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Huw Watkins grew up in the coal-mining community of the Rhondda Valley, South Wales in the 1930s. He moved to Leicestershire, where he now lives, in 1946, and worked as a schoolteacher. He has published 'Times' (Nottingham Poetry Society) and was included in the Sestet anthology (Staple, 1995).

Huw Watkins’ scrupulously-considered poems are alert to the matters and manners of the world in which we live: to its frailties, vulnerabilities and also its cherishable loveliness. He is a custodian of both the human and the natural universe, or at least as much of it as falls within his bailiwick, of which, as he says ‘you have to be patient, expectations tempered/ by that balancing of craft with hope’. Such balance is perhaps what all true art aspires to, and this is the proper aspiration of the poems that make up ‘Reincarnations’. (John Lucas)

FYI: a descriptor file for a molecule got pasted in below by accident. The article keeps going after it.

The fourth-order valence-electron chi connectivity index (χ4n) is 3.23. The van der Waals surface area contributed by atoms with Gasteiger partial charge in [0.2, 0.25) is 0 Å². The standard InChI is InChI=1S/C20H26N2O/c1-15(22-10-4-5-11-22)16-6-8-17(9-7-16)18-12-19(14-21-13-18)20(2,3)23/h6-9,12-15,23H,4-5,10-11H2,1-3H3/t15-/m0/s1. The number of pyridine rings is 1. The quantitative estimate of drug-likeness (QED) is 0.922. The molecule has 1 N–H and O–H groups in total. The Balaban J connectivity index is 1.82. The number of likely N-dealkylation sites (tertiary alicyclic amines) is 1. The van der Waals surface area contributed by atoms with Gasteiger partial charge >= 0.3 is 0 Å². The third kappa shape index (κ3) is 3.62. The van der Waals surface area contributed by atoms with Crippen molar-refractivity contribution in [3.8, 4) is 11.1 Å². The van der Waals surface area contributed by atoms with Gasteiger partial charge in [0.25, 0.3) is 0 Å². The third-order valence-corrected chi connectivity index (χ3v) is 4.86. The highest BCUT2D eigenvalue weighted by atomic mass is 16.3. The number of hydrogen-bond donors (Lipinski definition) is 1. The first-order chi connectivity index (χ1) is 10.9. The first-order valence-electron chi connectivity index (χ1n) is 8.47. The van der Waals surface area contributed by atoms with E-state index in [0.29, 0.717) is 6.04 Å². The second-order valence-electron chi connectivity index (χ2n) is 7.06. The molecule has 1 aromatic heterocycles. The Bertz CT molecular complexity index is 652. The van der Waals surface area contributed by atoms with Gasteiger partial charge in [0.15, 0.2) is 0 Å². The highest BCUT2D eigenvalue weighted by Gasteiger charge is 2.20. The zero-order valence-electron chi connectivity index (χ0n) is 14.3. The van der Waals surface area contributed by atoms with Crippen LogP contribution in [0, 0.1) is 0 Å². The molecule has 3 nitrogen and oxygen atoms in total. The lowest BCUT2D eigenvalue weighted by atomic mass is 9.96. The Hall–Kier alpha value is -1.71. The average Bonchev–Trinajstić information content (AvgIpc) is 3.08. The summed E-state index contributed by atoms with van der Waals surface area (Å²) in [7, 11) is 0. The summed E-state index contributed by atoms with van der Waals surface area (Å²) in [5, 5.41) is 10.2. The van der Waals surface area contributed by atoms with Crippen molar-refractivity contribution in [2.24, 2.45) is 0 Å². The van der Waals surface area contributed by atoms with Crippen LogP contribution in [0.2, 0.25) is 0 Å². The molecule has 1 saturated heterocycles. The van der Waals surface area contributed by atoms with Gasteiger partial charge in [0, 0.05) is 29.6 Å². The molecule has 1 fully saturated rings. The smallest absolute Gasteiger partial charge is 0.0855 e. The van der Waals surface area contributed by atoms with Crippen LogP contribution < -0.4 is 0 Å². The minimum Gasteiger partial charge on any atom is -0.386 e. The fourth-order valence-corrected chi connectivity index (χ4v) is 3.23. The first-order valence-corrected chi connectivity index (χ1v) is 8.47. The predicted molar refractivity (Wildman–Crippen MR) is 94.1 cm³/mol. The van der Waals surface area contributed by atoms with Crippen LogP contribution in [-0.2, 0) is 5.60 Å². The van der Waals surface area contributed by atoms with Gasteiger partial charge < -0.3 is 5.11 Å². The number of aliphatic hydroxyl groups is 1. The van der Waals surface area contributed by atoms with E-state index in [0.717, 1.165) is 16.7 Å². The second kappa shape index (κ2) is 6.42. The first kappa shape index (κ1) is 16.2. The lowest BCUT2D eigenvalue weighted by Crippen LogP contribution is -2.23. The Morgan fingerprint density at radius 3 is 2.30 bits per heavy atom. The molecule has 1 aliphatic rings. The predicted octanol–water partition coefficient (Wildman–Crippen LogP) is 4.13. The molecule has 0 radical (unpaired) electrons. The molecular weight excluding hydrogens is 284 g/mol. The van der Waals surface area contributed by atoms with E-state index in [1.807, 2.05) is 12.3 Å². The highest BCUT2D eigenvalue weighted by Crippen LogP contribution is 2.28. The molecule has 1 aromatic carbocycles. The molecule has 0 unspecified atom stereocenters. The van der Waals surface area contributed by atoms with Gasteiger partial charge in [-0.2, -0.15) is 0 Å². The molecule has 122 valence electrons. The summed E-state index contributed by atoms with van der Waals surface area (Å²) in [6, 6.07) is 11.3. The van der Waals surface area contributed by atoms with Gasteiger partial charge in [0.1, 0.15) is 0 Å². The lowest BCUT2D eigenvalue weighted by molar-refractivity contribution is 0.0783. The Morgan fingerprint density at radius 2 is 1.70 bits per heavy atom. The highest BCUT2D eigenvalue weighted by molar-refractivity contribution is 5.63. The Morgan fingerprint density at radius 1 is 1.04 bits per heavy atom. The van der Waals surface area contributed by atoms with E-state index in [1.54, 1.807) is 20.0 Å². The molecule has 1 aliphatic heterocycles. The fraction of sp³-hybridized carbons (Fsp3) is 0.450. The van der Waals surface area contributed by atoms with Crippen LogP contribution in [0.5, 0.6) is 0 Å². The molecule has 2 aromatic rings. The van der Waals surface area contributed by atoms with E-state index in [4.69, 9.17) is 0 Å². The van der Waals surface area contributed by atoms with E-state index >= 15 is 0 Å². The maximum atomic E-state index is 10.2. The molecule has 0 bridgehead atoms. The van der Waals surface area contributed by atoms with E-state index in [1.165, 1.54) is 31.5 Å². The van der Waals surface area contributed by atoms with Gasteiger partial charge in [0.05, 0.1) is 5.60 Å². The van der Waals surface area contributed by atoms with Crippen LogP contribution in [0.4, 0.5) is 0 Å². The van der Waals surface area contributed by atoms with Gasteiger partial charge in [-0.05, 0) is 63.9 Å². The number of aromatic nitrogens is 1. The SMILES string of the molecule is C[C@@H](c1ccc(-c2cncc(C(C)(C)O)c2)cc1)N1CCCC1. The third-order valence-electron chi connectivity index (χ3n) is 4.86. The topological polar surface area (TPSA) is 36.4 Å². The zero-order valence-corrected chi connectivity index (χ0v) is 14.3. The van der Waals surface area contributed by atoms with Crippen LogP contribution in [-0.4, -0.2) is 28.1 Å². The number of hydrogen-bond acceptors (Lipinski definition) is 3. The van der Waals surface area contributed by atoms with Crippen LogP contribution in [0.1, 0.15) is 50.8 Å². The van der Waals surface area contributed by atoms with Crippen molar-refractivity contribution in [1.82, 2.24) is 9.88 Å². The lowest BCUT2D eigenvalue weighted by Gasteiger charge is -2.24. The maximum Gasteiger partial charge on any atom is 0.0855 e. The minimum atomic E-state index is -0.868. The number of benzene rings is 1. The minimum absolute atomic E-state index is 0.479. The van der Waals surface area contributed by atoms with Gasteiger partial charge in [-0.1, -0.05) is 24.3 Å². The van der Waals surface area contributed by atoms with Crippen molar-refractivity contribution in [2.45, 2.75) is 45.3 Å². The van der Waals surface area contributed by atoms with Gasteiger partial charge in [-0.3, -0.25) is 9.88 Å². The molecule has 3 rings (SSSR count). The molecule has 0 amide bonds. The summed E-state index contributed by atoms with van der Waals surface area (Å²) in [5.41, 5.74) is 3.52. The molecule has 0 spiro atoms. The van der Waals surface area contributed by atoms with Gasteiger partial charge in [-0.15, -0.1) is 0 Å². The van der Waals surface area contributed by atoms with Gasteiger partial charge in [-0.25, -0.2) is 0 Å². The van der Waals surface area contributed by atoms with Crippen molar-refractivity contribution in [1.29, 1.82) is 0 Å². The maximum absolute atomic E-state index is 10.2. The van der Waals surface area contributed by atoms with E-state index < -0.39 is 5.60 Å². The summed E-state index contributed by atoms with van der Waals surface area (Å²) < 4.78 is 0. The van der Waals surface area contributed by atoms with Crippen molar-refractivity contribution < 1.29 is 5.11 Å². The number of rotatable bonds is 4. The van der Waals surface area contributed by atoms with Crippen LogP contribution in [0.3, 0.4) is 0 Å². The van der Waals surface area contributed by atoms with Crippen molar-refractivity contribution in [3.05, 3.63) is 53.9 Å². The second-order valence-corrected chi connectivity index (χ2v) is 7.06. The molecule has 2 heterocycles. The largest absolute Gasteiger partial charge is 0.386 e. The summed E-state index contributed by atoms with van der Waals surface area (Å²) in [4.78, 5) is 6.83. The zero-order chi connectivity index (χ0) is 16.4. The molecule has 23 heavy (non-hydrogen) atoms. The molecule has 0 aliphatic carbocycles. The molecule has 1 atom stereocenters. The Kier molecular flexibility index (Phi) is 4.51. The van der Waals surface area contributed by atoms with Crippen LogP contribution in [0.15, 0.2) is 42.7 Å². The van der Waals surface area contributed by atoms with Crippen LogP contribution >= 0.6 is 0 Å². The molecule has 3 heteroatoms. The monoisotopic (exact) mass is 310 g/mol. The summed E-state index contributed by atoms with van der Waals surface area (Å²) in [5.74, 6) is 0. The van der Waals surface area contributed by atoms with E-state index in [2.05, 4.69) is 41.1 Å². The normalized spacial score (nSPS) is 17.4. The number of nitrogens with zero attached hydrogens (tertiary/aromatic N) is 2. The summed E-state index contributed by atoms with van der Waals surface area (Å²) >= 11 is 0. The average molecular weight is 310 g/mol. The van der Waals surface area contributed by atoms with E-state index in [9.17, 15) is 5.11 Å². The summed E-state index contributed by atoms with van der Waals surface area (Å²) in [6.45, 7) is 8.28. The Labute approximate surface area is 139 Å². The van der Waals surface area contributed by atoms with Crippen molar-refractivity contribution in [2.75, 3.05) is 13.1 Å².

Read the extract below:

Huw Watkins
ISBN: 0-9537634-4-7
£3.50/$8.00  Out of print


No one, is there, like you
Who lights such a fire,
So often to leave behind
The embers of despair.

No man in his right mind
Would watch the embers lie,
But leave the dying fire
And curtly go away.

Only one would stay
And, crouching over, blow
Tirelessly to resurrect
A dark into a glow.

And this has many names:
Persistency just one,
Passion but another;
But love the real name.

And what some think of brittly
As one who stays as supine
Is really tenacity:
That says, I’ll stand the pain.

And nothing whatsoever
Will break this tenuous hold
Until the ashes that are left
Are his and, finally, cold.